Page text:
1730Imo. True honest men being heard, like false Æneas,
    Were in his time thought false: and Synons weeping
    Did scandall many a holy teare: tooke pitty
    From most true wretchednesse. So thou, Posthumus
    Wilt lay the Leauen on all proper men;
    1735Goodly, and gallant, shall be false and periur'd
    From thy great faile: Come Fellow, be thou honest,
    Do thou thy Masters bidding. When thou seest him,
    A little witnesse my obedience. Looke
    I draw the Sword my selfe, take it, and hit
    1740The innocent Mansion of my Loue (my Heart:)
    Feare not, 'tis empty of all things, but Greefe:
    Thy Master is not there, who was indeede
    The riches of it. Do his bidding, strike,
    Thou mayst be valiant in a better cause;
    1745But now thou seem'st a Coward.
    Pis. Hence vile Instrument,
    Thou shalt not damne my hand.
    Imo. Why, I must dye:
    And if I do not by thy hand, thou art
    1750No Seruant of thy Masters. Against Selfe-slaughter,
    There is a prohibition so Diuine,
    That crauens my weake hand: Come, heere's my heart:
    Something's a-foot: Soft, soft, wee'l no defence,
    Obedient as the Scabbard. What is heere,
    1755The Scriptures of the Loyall Leonatus,
    All turn'd to Heresie? Away, away
    Corrupters of my Faith, you shall no more
    Be Stomachers to my heart: thus may poore Fooles
    Beleeue false Teachers: Though those that are betraid
    1760Do feele the Treason sharpely, yet the Traitor
    Stands in worse case of woe. And thou Posthumus,
    That didd'st set vp my disobedience 'gainst the King
    My Father, and makes me put into contempt the suites
    Of Princely Fellowes, shalt heereafter finde
    1765It is no acte of common passage, but
    A straine of Rarenesse: and I greeue my selfe,
    To thinke, when thou shalt be disedg'd by her,
    That now thou tyrest on, how thy memory
    Will then be pang'd by me. Prythee dispatch,
    1770The Lambe entreats the Butcher. Wher's thy knife?
    Thou art too slow to do thy Masters bidding
    When I desire it too.
    Pis. Oh gracious Lady:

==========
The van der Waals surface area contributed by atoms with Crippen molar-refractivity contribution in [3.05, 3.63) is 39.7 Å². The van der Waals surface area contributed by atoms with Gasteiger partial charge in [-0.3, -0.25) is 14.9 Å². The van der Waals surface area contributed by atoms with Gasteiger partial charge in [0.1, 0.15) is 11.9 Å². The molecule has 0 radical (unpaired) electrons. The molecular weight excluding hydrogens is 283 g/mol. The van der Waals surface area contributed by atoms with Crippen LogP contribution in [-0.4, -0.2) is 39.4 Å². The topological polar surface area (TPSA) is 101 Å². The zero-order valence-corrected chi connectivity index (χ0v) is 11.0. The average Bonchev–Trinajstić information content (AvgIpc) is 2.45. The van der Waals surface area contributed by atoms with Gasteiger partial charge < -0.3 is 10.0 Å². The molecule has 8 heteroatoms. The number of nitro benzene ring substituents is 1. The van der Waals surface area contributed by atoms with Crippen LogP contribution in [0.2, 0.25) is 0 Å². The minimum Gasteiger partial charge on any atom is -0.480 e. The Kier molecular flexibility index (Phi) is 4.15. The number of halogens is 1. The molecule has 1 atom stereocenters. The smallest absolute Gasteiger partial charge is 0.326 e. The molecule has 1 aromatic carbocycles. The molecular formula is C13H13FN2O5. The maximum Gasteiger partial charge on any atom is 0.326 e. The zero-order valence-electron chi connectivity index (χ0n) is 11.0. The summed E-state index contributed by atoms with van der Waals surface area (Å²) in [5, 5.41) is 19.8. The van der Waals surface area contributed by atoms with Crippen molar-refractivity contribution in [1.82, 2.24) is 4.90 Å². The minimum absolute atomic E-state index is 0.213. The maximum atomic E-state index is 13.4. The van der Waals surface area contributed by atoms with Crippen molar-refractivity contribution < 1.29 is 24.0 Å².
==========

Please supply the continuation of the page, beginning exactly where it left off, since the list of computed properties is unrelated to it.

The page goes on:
Since I receiu'd command to do this businesse,
    1775I haue not slept one winke.
    Imo. Doo't, and to bed then.
    Pis. Ile wake mine eye-balles first.
    Imo. Wherefore then
    Didd'st vndertake it? Why hast thou abus'd
    1780So many Miles, with a pretence? This place?
    Mine Action? and thine owne? Our Horses labour?
    The Time inuiting thee? The perturb'd Court
    For my being absent? whereunto I neuer
    Purpose returne. Why hast thou gone so farre
    1785To be vn-bent? when thou hast 'tane thy stand,
    Th' elected Deere before thee?
    Pis. But to win time
    To loose so bad employment, in the which
    I haue consider'd of a course: good Ladie
    1790Heare me with patience.
    Imo. Talke thy tongue weary, speake:
    I haue heard I am a Strumpet, and mine eare
    Therein false strooke, can take no greater wound,
    Nor tent, to bottome that. But speake.
    1795Pis. Then Madam,
    I thought you would not backe againe.
    Imo. Most like,
    Bringing me heere to kill me.
    Pis. Not so neither:
    1800But if I were as wise, as honest, then
    My purpose would proue well: it cannot be,
    But that my Master is abus'd. Some Villaine,
    I, and singular in his Art, hath done you both
    This cursed iniurie.
    1805Imo. Some Roman Curtezan?
    Pisa. No, on my life:
    Ile giue but notice you are dead, and send him